Young Adult Critiques Perpetual Adolescence
- Friday, December 16, 2011
It’s Oswalt who’s the heart of Young Adult, a representative of all those who don’t hit it big and who find themselves, years after graduating, still in their hometowns and working hard. Mavis remains a stunning beauty—the type a high-school guy doesn’t forget. But the mature Matt doesn’t put her on a pedestal. He’s happy to have a drink with her, but rather than imagine how he might worm his way into her life, he’s content to return home to his hobbies.
Mavis may not be completely oblivious to her own problems, but she’s also not self-aware enough to overcome them. She recognizes that she may be an alcoholic, but no sooner does that moment of honest self-assessment pass than she’s telling Buddy, “We can beat this thing together”—“this thing” being Buddy’s marriage. It takes a crowd of old acquaintances—parents, classmates and friends—to open Mavis’ eyes to how she’s seen by others: not as a beauty queen but as an object of pity in need of emotional help.
Young Adult is not a complete picture of Mavis’ needs—it has nothing to say about her spiritual needs—but the story’s clear-eyed view of Mavis as a deeply troubled individual in need of an intervention makes Young Adult one of the bravest studio movies in recent memory. Theron is spectacular as the self-deluded beauty Mavis, while Oswalt gives the film a grounded, everyman perspective, skillfully undermining the audience’s tendency to view his character, not Theron’s, as pitiful.
Cody’s script is the glue that holds everything together. Teaming with director Jason Reitman for their first project together since Up in the Air, she delivers a story that offers much more than just a female take on a traditionally male-dominated narrative. Young Adult shows the downside of arrested development and of society’s skewed view that our high-school years are the best times of our lives. In that sense, Young Adult is a grown-up movie for grown-up viewers, and a wake-up call for people who believe the best years of their lives are behind them.
It’s a good enough message to make you not care too much when, in Young Adult, the chubby guy gets the girl.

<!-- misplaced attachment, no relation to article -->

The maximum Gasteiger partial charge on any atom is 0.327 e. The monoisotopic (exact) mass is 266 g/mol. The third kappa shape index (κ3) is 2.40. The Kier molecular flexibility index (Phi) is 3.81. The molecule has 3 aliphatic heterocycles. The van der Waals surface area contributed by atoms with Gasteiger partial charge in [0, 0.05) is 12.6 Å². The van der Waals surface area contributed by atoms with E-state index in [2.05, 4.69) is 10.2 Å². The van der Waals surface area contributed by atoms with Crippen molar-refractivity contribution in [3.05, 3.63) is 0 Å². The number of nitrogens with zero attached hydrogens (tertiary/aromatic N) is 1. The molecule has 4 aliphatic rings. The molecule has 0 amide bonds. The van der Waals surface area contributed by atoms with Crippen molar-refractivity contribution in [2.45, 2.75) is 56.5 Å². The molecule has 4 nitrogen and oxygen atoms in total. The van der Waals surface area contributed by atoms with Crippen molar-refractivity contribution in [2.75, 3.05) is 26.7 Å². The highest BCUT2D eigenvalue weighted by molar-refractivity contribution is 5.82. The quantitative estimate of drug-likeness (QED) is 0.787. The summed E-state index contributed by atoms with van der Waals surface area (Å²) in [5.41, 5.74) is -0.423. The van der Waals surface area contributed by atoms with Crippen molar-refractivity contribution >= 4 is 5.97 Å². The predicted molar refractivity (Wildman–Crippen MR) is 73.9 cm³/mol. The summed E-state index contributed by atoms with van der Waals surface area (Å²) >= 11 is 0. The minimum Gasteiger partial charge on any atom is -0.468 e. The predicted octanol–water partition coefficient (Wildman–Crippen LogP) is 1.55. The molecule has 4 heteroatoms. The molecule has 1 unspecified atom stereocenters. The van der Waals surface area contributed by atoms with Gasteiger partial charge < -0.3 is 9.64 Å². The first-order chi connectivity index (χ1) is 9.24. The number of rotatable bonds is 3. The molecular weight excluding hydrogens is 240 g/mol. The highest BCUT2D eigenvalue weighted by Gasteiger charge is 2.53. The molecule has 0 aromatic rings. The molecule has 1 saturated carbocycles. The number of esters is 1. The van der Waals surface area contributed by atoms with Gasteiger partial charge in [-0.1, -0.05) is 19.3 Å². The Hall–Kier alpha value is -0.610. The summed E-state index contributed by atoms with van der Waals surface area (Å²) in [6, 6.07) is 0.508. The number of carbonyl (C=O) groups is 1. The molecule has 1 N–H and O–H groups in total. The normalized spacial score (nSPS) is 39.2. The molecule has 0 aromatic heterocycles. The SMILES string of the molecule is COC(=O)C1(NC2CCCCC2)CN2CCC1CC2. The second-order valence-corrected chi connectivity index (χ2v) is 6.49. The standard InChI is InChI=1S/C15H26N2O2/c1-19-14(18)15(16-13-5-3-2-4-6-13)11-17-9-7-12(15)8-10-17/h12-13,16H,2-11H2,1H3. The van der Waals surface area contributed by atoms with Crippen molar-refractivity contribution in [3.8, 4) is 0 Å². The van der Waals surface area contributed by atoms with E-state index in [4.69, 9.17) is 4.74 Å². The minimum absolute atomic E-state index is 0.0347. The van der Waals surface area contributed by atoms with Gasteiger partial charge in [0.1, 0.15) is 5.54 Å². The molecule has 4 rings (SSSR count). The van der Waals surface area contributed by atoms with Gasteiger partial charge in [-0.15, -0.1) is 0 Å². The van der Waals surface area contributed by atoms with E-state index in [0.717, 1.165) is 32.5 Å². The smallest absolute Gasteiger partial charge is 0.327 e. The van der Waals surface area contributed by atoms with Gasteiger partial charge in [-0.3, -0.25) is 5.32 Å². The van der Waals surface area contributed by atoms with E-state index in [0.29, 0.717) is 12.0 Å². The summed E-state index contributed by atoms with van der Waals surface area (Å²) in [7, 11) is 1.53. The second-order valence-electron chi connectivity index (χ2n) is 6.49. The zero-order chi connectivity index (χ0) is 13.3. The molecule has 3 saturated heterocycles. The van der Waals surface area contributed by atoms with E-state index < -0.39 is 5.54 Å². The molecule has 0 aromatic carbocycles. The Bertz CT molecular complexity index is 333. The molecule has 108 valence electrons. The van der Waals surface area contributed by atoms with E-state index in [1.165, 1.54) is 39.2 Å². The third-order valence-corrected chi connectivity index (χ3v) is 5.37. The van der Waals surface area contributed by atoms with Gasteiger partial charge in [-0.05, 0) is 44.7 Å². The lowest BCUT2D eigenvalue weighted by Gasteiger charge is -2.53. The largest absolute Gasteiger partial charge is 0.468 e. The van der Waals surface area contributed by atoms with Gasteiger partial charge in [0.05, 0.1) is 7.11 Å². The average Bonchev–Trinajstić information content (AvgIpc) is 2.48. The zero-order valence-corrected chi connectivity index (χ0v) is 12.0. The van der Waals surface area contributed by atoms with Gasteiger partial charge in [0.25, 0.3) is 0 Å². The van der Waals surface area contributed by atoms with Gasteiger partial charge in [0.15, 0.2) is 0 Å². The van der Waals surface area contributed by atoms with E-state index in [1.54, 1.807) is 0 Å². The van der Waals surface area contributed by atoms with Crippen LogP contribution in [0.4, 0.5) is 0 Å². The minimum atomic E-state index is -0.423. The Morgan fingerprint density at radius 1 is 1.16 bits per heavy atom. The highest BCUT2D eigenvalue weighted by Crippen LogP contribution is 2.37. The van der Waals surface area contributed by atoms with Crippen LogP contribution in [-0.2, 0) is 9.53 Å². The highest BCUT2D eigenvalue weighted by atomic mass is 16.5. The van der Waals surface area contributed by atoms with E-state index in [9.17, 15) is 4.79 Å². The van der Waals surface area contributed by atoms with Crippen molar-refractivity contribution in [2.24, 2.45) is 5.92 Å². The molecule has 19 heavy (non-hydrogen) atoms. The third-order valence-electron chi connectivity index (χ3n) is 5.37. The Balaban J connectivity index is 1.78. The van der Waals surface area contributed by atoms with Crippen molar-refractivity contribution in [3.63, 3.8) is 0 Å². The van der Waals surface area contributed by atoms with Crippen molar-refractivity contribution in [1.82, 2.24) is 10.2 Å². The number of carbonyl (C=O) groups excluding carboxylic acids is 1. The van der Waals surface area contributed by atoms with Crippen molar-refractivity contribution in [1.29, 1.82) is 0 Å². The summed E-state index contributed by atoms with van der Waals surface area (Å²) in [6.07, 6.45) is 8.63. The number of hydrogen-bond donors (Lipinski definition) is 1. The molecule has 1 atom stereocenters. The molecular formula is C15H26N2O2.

- Language/Profanity: Lord’s name taken in vain; several uses of the “f”-word; several references to Matt’s damaged penis; “crappy”; “a-s”; gay slur; discussion of masturbation and orgasm; “b-tch”; “s-it”; “p-ss”; an all-female rock band goes by the name "Nipple Confusion."
- Alcohol/Smoking/Drugs: Characters drink at bars, restaurants and elsewhere; Mavis says she might be an alcoholic; smoking in bar scenes; Mavis briefly sniffs glue; Matt drinks, but tries to keep Mavis from drinking too much and doing regrettable things; musical reference to drugs; drunk driving; a home-based liquor-making operation.
- Sex/Nudity: Shots of Mavis on her bed, in night clothes; cleavage; Mavis removes breast cups from under bra; later, she stands exposed, cups covering her breasts and underwear on; Mavis wakes up in bed with a man she’s met and had a drink with; Mavis kisses Buddy and tells his wife she used to sleep in his boxers and t-shirts; she reminisces about the first time she performed oral sex on Buddy; discussion of out-of-wedlock pregnancy; two people start to have sex on a bed, the man still in his underwear and covering the woman’s nakedness beneath him.
- Violence/Crime: Matt was the victim of a purported hate crime after being assaulted as a high-schooler by jocks, but once he let it be known that he wasn’t gay, the crime was reclassified.
- Marriage: Mavis views marriage and parenthood as an undesirable burden.
- Religion: Buddy invites Mavis to his baby’s naming ceremony, but explains that it’s “not religious or anything.”
Questions? Comments? Contact the writer at email@example.com.
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